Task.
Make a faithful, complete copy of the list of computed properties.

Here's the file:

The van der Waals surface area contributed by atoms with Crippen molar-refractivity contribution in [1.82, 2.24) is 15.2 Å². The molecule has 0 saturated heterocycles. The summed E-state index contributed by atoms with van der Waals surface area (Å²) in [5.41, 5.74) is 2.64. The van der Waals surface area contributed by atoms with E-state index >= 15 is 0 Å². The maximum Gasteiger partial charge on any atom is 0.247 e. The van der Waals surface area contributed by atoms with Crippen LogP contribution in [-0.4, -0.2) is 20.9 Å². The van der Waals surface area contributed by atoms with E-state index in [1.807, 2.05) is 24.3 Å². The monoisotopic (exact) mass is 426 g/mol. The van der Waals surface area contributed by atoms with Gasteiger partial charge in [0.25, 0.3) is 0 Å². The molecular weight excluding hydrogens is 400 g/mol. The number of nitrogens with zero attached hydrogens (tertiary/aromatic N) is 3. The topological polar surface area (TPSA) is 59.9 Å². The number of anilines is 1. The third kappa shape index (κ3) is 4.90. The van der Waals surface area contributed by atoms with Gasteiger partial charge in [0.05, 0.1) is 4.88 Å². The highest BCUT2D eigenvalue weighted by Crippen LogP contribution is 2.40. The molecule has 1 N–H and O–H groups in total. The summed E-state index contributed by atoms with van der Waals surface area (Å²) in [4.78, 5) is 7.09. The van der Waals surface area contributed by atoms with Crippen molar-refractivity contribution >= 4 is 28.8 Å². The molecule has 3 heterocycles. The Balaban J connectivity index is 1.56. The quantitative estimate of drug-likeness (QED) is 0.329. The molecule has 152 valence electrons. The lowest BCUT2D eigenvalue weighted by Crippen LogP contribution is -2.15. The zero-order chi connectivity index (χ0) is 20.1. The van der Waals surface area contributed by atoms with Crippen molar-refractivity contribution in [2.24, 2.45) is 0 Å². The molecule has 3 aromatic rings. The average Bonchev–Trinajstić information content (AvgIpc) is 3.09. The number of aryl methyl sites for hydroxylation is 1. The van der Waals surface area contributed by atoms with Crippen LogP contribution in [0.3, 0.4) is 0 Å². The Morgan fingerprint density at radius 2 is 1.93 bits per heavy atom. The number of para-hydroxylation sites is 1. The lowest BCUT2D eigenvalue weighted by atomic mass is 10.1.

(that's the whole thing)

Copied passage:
The van der Waals surface area contributed by atoms with Crippen molar-refractivity contribution in [1.82, 2.24) is 15.2 Å². The molecule has 0 saturated heterocycles. The summed E-state index contributed by atoms with van der Waals surface area (Å²) in [5.41, 5.74) is 2.64. The van der Waals surface area contributed by atoms with E-state index >= 15 is 0 Å². The maximum Gasteiger partial charge on any atom is 0.247 e. The van der Waals surface area contributed by atoms with Crippen LogP contribution in [-0.4, -0.2) is 20.9 Å². The van der Waals surface area contributed by atoms with E-state index in [1.807, 2.05) is 24.3 Å². The monoisotopic (exact) mass is 426 g/mol. The van der Waals surface area contributed by atoms with Gasteiger partial charge in [0.25, 0.3) is 0 Å². The molecular weight excluding hydrogens is 400 g/mol. The number of nitrogens with zero attached hydrogens (tertiary/aromatic N) is 3. The topological polar surface area (TPSA) is 59.9 Å². The number of anilines is 1. The third kappa shape index (κ3) is 4.90. The van der Waals surface area contributed by atoms with Gasteiger partial charge in [0.05, 0.1) is 4.88 Å². The highest BCUT2D eigenvalue weighted by Crippen LogP contribution is 2.40. The molecule has 1 N–H and O–H groups in total. The summed E-state index contributed by atoms with van der Waals surface area (Å²) in [4.78, 5) is 7.09. The van der Waals surface area contributed by atoms with Crippen molar-refractivity contribution >= 4 is 28.8 Å². The molecule has 3 heterocycles. The Balaban J connectivity index is 1.56. The quantitative estimate of drug-likeness (QED) is 0.329. The molecule has 152 valence electrons. The lowest BCUT2D eigenvalue weighted by Crippen LogP contribution is -2.15. The zero-order chi connectivity index (χ0) is 20.1. The van der Waals surface area contributed by atoms with Crippen molar-refractivity contribution in [2.24, 2.45) is 0 Å². The molecule has 3 aromatic rings. The average Bonchev–Trinajstić information content (AvgIpc) is 3.09. The number of aryl methyl sites for hydroxylation is 1. The van der Waals surface area contributed by atoms with Crippen LogP contribution in [0.3, 0.4) is 0 Å². The Morgan fingerprint density at radius 2 is 1.93 bits per heavy atom. The number of para-hydroxylation sites is 1. The lowest BCUT2D eigenvalue weighted by atomic mass is 10.1.